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    #include "iostream"

    class A {
        int a;
        public :

        A(): a(-1) {}
        int getA() {
            return a;


    class A;

    class B : public A {
        int b;

        B() : b(-1) {}

        int getB() {
            return b;


    int main() {
        std::auto_ptr<A> a = new A();

        std::auto_ptr<B> b = dynamic_cast<std::auto_ptr<B> > (a);

        return 0;


ERROR: cannot dynamic_cast `(&a)->std::auto_ptr<_Tp>::get() const

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where's the declaration for a::get() ? –  cbrulak Feb 6 '09 at 3:44

5 Answers 5

up vote 11 down vote accepted

Well, std::auto_ptr<B> is not derived from std::auto_ptr<A>. But B is derived from A. The auto_ptr does not know about that (it's not that clever). Looks like you want to use a shared ownership pointer. boost::shared_ptr is ideal, it also provides a dynamic_pointer_cast:

boost::shared_ptr<A> a = new A();
boost::shared_ptr<B> b = dynamic_pointer_cast<B> (a);

For auto_ptr, such a thing can't really work. Because ownership will move to b. But if the cast fails, b can't get ownership. It's not clear what to do then to me. You would probably have to say if the cast fails, a will keep having the ownership - which sounds like it will cause serious trouble. Best start using shared_ptr. Both a and b then would point to the same object - but B as a shared_ptr<B> and a as a shared_ptr<A>

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dynamic cast doesn't work that way. A : public B does not imply auto_ptr<A> : public auto_ptr<B>. This is why boost's shared_ptr provides shared_dynamic_cast. You could write an auto_ptr dynamic cast though:

template<typename R, typename T>
std::auto_ptr<R> auto_ptr_dynamic_cast(std::auto_ptr<T>& in) {
  auto_ptr<R> rv;
  R* p;
  if( p = dynamic_cast<R*>( in.get() ) ) {
      rv = p;
  return rv;


Just be aware of what happens here. Since auto_ptrs have ownership semantics, a successful downcast means the original more generally typed, auto_ptr no longer has ownership.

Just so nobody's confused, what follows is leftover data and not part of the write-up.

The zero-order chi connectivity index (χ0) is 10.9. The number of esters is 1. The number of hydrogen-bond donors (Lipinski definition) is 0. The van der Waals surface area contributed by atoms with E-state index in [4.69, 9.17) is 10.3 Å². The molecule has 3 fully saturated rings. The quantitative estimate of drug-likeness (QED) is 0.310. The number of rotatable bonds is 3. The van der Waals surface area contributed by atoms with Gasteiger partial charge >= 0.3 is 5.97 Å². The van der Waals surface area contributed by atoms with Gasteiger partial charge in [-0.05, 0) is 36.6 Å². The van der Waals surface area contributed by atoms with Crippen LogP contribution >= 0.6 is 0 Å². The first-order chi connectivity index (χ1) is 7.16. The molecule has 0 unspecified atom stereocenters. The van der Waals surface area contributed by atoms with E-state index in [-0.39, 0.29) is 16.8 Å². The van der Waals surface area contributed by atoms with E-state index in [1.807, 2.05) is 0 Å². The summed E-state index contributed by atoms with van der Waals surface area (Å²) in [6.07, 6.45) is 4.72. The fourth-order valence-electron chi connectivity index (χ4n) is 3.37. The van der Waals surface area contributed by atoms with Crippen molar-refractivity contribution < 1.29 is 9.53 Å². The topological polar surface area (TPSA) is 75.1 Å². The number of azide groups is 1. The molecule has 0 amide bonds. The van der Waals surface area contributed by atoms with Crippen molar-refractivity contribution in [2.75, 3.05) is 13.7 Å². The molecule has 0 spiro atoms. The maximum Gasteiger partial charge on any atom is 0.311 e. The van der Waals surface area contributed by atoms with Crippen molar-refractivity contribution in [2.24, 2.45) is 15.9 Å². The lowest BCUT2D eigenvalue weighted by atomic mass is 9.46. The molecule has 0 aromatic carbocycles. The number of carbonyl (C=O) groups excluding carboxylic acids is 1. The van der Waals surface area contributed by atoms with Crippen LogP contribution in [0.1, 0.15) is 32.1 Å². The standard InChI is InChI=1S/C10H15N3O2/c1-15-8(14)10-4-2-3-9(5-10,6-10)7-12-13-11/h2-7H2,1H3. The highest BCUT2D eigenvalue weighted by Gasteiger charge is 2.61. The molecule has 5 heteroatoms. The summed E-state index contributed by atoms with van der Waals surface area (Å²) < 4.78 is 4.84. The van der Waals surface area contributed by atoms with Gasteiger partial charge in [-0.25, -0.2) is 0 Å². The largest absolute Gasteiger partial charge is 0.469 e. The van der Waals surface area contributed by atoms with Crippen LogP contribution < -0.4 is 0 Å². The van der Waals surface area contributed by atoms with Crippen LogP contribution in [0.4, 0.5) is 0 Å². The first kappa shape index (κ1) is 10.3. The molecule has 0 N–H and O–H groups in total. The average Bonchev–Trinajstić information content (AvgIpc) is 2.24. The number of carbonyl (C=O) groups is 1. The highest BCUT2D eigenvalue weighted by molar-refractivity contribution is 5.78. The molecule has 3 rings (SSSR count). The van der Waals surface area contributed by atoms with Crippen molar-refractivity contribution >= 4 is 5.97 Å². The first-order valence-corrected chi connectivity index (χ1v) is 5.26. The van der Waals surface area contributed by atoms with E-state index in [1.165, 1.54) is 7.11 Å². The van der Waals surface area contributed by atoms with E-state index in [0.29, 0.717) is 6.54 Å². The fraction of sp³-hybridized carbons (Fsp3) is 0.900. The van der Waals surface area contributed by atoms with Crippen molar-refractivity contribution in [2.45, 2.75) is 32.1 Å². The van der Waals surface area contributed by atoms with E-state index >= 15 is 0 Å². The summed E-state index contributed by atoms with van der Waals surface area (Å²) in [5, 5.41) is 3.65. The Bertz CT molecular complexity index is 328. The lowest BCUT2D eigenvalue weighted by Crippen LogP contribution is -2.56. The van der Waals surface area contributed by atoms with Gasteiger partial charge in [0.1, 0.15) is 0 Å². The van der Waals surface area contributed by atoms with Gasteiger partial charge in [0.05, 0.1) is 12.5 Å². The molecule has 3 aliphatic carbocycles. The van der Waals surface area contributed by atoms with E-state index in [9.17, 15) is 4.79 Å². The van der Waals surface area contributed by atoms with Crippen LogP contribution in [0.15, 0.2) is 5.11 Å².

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The reason is that auto_ptr is not actually a pointer. It's a smart pointer which is a pointer wrapper but not actually a pointer. The type that is passed as a template style argument to dynamic_cast must be a true pointer (or reference) type.


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You're trying to cast a A* (returned by a.get()) to std::auto_ptr<B>, and since the second is not even a pointer type this fails. Probably you just want to cast it to B*:

std::auto_ptr<A> a(new A());
std::auto_ptr<B> b(dynamic_cast<B*>(a.get()));

This will still not compile, because A and B aren't polymorphic types. A needs to have a virtual function in order to make the types polymorphic. This will compile, but the cast will just throw std::bad_cast, since it isn't really a B*.

And even if it were a B*, it will fail in horrendous ways if you try to use it. Both std::auto_ptrs a and b will assume they own the object and free it later on, resulting in all kinds of memory corruption. You probably want to use a.release() after the cast was successful.

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I think c++ stores RTTI (run time type information) in the vtable. Hence to use dynamic_cast<> with an instance object, the object needs have 'vtable'. C++ creates vtable only when at least one function is declared 'virtual' in the class.

The class A and Class B there are no virtual functions. This could be reason for the dynamic_cast failure. Try declaring a virtual destructor in base class.

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